Is it more challenging to play historical character than a fictional one?
SJ: Of course. There's a huge responsibility when you're portraying people who have actually walked the earth, who have actually breathed life, and in some cases, are still alive. But for me it's very, very important because you have to tell the truth. You can't have your own agenda. You have to be accurate to that person's life and to their story. There are too many people who idolize John Lewis, too many people who idolize Jesse Owens. These people are heroes. So you have a big, big responsibility to not only do them justice, but do their family justice and hopefully teach people in the process.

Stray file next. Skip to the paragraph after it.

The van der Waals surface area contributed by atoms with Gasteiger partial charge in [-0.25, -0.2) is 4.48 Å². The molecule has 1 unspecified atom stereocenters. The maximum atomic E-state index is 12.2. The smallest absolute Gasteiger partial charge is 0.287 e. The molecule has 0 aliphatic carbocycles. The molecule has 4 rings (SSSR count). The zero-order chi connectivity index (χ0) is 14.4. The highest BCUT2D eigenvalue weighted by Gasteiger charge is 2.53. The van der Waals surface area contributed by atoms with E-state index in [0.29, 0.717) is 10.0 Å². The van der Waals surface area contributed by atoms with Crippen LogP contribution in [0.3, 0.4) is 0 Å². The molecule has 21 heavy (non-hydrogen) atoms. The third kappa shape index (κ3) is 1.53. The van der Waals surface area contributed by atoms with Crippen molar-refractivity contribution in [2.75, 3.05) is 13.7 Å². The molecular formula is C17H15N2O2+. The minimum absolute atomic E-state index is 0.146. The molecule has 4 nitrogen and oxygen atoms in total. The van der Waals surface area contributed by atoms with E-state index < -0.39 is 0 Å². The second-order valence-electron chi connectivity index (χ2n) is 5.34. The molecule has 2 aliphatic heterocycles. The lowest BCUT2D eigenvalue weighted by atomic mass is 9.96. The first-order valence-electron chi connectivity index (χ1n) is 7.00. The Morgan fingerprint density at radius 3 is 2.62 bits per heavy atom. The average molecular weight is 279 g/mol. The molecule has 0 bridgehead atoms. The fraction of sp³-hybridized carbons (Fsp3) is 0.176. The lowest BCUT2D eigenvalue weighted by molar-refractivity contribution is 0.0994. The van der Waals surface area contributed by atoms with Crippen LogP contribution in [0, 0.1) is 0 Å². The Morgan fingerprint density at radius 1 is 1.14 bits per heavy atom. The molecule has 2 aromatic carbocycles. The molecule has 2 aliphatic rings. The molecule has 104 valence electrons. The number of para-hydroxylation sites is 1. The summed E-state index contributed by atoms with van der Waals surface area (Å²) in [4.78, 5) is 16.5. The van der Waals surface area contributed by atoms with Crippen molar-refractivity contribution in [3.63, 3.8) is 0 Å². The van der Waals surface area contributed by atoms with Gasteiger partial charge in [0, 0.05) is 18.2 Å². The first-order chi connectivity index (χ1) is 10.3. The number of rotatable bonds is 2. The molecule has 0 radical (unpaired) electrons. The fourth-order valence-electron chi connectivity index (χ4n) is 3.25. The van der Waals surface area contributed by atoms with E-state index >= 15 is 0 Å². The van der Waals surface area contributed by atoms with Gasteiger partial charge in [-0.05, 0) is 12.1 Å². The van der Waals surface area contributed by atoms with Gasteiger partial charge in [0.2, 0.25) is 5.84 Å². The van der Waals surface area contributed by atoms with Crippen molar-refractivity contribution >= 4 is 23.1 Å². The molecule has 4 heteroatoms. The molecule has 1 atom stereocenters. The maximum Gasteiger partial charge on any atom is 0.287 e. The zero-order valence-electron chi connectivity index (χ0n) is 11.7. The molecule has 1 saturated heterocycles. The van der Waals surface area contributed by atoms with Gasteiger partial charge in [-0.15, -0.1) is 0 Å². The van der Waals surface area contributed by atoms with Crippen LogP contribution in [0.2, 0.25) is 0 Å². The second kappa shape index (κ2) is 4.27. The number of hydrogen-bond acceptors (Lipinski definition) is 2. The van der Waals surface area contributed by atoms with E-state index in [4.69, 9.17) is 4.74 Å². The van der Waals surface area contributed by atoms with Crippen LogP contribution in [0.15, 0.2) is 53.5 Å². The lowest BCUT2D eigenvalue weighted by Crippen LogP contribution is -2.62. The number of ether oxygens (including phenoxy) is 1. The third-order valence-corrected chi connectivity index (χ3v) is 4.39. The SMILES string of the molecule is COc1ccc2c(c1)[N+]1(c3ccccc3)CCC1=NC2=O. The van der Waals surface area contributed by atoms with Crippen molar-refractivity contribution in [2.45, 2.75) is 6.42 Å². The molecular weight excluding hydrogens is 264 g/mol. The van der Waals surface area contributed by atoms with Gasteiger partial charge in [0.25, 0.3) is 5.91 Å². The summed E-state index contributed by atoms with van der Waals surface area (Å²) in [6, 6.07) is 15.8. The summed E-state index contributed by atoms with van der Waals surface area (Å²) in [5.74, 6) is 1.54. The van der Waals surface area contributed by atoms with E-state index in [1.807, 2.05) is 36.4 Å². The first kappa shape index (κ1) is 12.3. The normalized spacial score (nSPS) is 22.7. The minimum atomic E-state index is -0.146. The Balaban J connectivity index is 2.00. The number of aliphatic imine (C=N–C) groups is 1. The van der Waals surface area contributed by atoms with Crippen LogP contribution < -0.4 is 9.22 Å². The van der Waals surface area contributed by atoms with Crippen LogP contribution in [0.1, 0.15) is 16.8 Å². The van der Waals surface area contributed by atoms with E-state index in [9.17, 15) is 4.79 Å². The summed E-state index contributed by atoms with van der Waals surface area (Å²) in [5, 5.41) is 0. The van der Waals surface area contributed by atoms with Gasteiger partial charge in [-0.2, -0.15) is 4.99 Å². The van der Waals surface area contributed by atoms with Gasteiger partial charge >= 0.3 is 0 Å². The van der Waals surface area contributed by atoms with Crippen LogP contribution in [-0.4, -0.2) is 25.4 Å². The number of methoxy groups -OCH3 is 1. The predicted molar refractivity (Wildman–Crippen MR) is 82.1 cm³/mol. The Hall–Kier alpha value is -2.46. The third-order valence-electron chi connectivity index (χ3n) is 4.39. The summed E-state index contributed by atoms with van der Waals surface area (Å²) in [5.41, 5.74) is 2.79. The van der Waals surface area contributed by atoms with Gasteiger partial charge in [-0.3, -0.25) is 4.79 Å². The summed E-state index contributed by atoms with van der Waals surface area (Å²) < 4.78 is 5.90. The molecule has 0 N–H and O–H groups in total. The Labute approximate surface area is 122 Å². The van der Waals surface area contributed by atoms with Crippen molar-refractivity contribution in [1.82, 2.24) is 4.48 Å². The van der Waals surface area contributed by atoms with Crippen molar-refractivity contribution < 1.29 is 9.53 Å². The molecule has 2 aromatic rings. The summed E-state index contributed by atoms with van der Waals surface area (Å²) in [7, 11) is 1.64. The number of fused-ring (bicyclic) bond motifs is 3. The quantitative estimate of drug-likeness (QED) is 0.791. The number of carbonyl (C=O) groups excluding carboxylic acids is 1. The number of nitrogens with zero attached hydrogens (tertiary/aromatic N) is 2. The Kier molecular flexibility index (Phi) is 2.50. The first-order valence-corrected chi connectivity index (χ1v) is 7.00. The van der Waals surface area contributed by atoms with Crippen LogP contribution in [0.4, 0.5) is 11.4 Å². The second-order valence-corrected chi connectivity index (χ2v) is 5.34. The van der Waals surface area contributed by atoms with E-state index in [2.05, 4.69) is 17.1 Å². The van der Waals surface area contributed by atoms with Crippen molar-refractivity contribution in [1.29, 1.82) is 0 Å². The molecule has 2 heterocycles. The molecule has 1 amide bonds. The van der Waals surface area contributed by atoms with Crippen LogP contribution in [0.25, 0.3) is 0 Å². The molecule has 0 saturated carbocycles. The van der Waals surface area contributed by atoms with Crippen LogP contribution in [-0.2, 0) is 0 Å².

Were you able to talk with Jesse Owens’ daughters before filming and draw on what they could tell you about Jesse?
SJ: They were vital to me shaping this character, me sort of bringing a face behind the hero—this larger-than-life figure. There was so much I could find online of him running and things like that but very little about the human being he was, the man he was, the father he was. So having his daughters there to be able to refer to has been so vital in me recreating this for this film.
Stephan James as Jesse Owens in Race.
You shot some of Race in Berlin, including the Olympic scenes at the actual Olympiastadion where Jesse competes. What was that like?